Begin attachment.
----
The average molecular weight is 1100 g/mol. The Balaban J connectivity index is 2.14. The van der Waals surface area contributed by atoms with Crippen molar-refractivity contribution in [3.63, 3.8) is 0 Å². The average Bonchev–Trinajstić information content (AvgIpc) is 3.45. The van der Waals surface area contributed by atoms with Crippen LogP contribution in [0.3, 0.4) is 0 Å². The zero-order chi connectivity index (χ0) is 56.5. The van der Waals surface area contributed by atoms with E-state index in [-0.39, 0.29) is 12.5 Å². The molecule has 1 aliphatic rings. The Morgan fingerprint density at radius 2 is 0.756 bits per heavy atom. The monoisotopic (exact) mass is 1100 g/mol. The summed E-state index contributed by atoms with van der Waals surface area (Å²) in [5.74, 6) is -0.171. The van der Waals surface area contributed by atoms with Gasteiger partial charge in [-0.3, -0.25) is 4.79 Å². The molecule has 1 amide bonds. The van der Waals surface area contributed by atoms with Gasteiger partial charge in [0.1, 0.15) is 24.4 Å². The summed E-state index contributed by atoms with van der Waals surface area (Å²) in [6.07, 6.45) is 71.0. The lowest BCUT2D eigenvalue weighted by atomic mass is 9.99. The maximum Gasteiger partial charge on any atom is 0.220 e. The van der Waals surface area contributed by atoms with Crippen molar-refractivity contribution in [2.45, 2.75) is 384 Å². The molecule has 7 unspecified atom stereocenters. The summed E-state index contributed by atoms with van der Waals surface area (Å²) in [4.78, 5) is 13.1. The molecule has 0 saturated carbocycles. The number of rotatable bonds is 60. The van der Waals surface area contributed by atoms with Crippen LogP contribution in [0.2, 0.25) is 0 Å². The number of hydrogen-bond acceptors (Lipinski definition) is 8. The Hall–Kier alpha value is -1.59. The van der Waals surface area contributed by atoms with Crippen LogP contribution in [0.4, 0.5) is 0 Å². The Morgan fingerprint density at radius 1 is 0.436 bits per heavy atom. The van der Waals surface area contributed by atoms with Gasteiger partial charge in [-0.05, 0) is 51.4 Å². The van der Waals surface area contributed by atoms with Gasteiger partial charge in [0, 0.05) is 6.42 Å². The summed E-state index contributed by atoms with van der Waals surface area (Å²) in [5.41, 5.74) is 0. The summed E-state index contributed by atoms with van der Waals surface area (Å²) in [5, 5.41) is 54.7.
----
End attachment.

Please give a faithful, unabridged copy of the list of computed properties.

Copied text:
The average molecular weight is 1100 g/mol. The Balaban J connectivity index is 2.14. The van der Waals surface area contributed by atoms with Crippen molar-refractivity contribution in [3.63, 3.8) is 0 Å². The average Bonchev–Trinajstić information content (AvgIpc) is 3.45. The van der Waals surface area contributed by atoms with Crippen LogP contribution in [0.3, 0.4) is 0 Å². The zero-order chi connectivity index (χ0) is 56.5. The van der Waals surface area contributed by atoms with E-state index in [-0.39, 0.29) is 12.5 Å². The molecule has 1 aliphatic rings. The Morgan fingerprint density at radius 2 is 0.756 bits per heavy atom. The monoisotopic (exact) mass is 1100 g/mol. The summed E-state index contributed by atoms with van der Waals surface area (Å²) in [5.74, 6) is -0.171. The van der Waals surface area contributed by atoms with Gasteiger partial charge in [-0.3, -0.25) is 4.79 Å². The molecule has 1 amide bonds. The van der Waals surface area contributed by atoms with Gasteiger partial charge in [0.1, 0.15) is 24.4 Å². The summed E-state index contributed by atoms with van der Waals surface area (Å²) in [6.07, 6.45) is 71.0. The lowest BCUT2D eigenvalue weighted by atomic mass is 9.99. The maximum Gasteiger partial charge on any atom is 0.220 e. The van der Waals surface area contributed by atoms with Crippen molar-refractivity contribution in [2.45, 2.75) is 384 Å². The molecule has 7 unspecified atom stereocenters. The summed E-state index contributed by atoms with van der Waals surface area (Å²) in [4.78, 5) is 13.1. The molecule has 0 saturated carbocycles. The number of rotatable bonds is 60. The van der Waals surface area contributed by atoms with Crippen LogP contribution in [0.2, 0.25) is 0 Å². The number of hydrogen-bond acceptors (Lipinski definition) is 8. The Hall–Kier alpha value is -1.59. The van der Waals surface area contributed by atoms with Crippen LogP contribution in [0.4, 0.5) is 0 Å². The Morgan fingerprint density at radius 1 is 0.436 bits per heavy atom. The van der Waals surface area contributed by atoms with Gasteiger partial charge in [-0.05, 0) is 51.4 Å². The van der Waals surface area contributed by atoms with Gasteiger partial charge in [0, 0.05) is 6.42 Å². The summed E-state index contributed by atoms with van der Waals surface area (Å²) in [5.41, 5.74) is 0. The summed E-state index contributed by atoms with van der Waals surface area (Å²) in [5, 5.41) is 54.7.